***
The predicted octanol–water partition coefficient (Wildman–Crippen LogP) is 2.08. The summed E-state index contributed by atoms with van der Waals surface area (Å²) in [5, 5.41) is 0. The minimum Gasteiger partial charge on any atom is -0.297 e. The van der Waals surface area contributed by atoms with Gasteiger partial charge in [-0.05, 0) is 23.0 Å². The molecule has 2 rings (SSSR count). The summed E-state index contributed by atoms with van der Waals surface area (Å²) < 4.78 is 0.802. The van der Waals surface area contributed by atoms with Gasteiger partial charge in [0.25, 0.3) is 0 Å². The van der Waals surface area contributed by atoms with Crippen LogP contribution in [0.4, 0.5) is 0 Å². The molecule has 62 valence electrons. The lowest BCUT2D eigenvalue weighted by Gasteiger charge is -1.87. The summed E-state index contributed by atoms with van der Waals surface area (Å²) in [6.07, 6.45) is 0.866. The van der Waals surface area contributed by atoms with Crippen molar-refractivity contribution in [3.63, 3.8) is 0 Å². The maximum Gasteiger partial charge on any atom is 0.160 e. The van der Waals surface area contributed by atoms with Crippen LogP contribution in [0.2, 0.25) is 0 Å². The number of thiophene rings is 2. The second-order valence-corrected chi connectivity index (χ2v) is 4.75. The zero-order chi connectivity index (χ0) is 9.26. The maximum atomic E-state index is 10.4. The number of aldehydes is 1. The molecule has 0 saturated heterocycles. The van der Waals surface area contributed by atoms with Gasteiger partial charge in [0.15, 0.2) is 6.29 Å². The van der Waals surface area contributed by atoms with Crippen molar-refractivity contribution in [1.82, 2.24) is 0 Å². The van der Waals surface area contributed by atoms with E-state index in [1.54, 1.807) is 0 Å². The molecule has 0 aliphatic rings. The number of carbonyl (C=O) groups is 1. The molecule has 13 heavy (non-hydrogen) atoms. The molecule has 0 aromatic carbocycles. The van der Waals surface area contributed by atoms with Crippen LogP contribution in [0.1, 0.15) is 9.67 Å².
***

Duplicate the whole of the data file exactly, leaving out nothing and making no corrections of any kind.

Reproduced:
The predicted octanol–water partition coefficient (Wildman–Crippen LogP) is 2.08. The summed E-state index contributed by atoms with van der Waals surface area (Å²) in [5, 5.41) is 0. The minimum Gasteiger partial charge on any atom is -0.297 e. The van der Waals surface area contributed by atoms with Gasteiger partial charge in [-0.05, 0) is 23.0 Å². The molecule has 2 rings (SSSR count). The summed E-state index contributed by atoms with van der Waals surface area (Å²) < 4.78 is 0.802. The van der Waals surface area contributed by atoms with Gasteiger partial charge in [0.25, 0.3) is 0 Å². The van der Waals surface area contributed by atoms with Crippen LogP contribution in [0.4, 0.5) is 0 Å². The molecule has 62 valence electrons. The lowest BCUT2D eigenvalue weighted by Gasteiger charge is -1.87. The summed E-state index contributed by atoms with van der Waals surface area (Å²) in [6.07, 6.45) is 0.866. The van der Waals surface area contributed by atoms with Crippen molar-refractivity contribution in [3.63, 3.8) is 0 Å². The maximum Gasteiger partial charge on any atom is 0.160 e. The van der Waals surface area contributed by atoms with Crippen LogP contribution in [0.2, 0.25) is 0 Å². The number of thiophene rings is 2. The second-order valence-corrected chi connectivity index (χ2v) is 4.75. The zero-order chi connectivity index (χ0) is 9.26. The maximum atomic E-state index is 10.4. The number of aldehydes is 1. The molecule has 0 saturated heterocycles. The van der Waals surface area contributed by atoms with Gasteiger partial charge in [0.15, 0.2) is 6.29 Å². The van der Waals surface area contributed by atoms with Crippen molar-refractivity contribution in [1.82, 2.24) is 0 Å². The van der Waals surface area contributed by atoms with E-state index in [1.54, 1.807) is 0 Å². The molecule has 0 aliphatic rings. The number of carbonyl (C=O) groups is 1. The molecule has 13 heavy (non-hydrogen) atoms. The molecule has 0 aromatic carbocycles. The van der Waals surface area contributed by atoms with Crippen LogP contribution in [0.1, 0.15) is 9.67 Å².